Interesting. But it also must have brought out these two very different sides of you. which obviously exist in you, this kind of what you said, “hankering down and getting something done” and then actually engaging, exploring , risking.

John:
I think that I like to point out that an institution has a past, a present and future. And the leader’s role is to find some way to bridge the past to the future in the present. And so you really have to have a handle of the past but you also have to kind of know what the future is about but you also have to know what future will match that past. So just finding that was a struggle, a lot of learning, a lot of creativity went into it and I feel proud of what I got to do there.

Arkitektura:
And struggle is actually a great thing because you do learn so much.

John:
Oh, yeah, tons. I learn a lot about myself, my own limitations, what I can do, what I can’t do, where I have to learn to improve. So that was great. The students were kind of the key to everything for me, they were my surrogate family. I had like thousands of them.

Arkitektura: (Laughter)

John:
And just their optimism and their curiosity. You know I would sit with them over meals because I would live on campus and walk around and learn from them. And I would see over and over how brave they were, they weren’t afraid to be Artists and Designers, they weren’t gonna make any money. That didn’t bother them, this is the work they had to do. I learned a lot from them.

Arkitektura:
I interview creatives, I have for a very long time and that is the one of the things that I think is most inspiring. This lack of turning away from what you have to do.

John:
Yeah. You know and some of them have means so they get to do that and some of them don’t, they shouldn’t be doing that. (laughter) But they are doing it. So I think it was a great privilege to be a kind of chief cheerleader for that community.

Arkitektura:
Now you don’t get to be around young people in that way nearly as much I imagine. I was thinking about that: Looking at your whole career, so much of your time was spent with younger people.

John: Hmmm.

Arkitektura:
And I was thinking about the advice that you had gotten from your professor in Japan about the importance of thinking young and it helps to be around young people when you think young and practice young.

John: Yeah.

Arkitektura:
How do you maintain that when you are not around younger people?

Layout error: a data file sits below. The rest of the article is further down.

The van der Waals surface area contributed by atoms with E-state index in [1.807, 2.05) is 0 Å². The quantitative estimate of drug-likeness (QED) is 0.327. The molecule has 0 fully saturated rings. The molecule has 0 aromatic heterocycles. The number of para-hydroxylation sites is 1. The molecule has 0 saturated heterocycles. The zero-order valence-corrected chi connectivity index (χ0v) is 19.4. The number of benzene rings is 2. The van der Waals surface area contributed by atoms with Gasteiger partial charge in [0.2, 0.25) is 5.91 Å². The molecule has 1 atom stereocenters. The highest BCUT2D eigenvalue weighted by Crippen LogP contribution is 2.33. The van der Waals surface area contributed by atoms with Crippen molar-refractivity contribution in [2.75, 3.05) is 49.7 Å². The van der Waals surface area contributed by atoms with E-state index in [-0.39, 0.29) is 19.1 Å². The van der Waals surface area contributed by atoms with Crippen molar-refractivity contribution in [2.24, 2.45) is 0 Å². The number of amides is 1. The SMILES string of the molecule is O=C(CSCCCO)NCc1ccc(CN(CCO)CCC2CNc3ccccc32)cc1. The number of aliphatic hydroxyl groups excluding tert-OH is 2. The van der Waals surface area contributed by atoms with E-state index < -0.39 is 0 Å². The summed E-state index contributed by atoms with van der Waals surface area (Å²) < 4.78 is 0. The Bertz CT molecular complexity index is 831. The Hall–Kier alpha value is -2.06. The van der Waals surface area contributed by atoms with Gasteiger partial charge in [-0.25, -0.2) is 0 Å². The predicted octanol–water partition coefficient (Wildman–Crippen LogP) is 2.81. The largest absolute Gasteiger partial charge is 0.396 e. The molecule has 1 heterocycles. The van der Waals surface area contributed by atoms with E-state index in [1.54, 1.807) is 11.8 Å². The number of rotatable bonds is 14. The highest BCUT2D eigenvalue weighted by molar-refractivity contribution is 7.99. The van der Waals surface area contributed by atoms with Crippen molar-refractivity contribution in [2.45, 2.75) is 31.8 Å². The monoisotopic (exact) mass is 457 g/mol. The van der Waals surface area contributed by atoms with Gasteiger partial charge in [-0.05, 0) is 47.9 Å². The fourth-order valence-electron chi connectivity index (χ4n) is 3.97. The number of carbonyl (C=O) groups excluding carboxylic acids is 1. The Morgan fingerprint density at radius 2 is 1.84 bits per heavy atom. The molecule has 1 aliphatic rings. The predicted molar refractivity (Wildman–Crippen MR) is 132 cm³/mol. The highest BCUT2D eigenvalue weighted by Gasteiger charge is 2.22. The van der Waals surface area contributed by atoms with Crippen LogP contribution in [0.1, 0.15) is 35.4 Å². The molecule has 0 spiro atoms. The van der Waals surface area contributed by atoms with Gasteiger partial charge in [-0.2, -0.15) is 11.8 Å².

John:
Well, I have discovered that everyone is really young here in Silicon Valley (laughter) and I got older at the same time too. So the relative distance is no different than when I was at any other stage of my career. So I get to learn from tons of younger people here.

Arkitektura:
Now, what does think young mean really?

John:
Think young? I don’t know really anymore. I am not sure if it’s young or old or…I think the best to describe it is: This younger fellow was saying, “When you are younger, you are always told you have great potential and when older you are told ‘ah you did that great stuff!” And he said that, “The key to life is no matter how old you become, is to always get to be told you have potential.” So, I would say thinking young is being someone who people will always come up to and say, “you have potential!” I think that is what being young is about.

Arkitektura:
My Grandma often says, “You never stop learning, you never stop growing.” She is a great cook she says, “I always learn something new even when I make the same dish that I have made so many times.” Or now she is learning the computer. There is just all these things, there is this potential for growth, there is always this potential for growth.

John:
Yeah because someone who has no potential will not grow. They are pretty happy sometimes. So it is like, “Ah, I wanna be like that, I don’t wanna grow.” My other favorite phrase is, “I’d rather be green and growing instead of ripe and ready to rot.”

Arkitektura: Uh hum.

John:
I like that one. The green tomato becomes ripe, a ripe tomato gets rotten.

Arkitektura: (laughter)

John:
So, I like being not ripe.

Arkitektura:
Yes, and I am sure you are being really challenged in that way by working here in Silicon Valley.

John:
Oh, well I am very green. I was away from high-tech for over five years as President. And five years in the technology world is like six times the speed of whatever. So I am catching up now and learning so much.

Arkitektura:
So how would you describe the world that you are living in? This Silicon Valley world.

John:
I think I am living in a world where I am closer to the foundry of much of the software we use today. I would say we have to use today because it is so prevalent. I am beginning to see why it happens this way. My role is to see how can I broaden or extend how it is done now so that greater economic impact will occur from things that I am close to.

Arkitektura:
When you describe it to me it sounds intimidating. You really have to innovate, it sounds like, innovation is key because you have to think of new things: “How can I do something. I am not sure what it is that needs to be done but I am figuring that out to make something happen.” So you’re kind of walking into the unknown.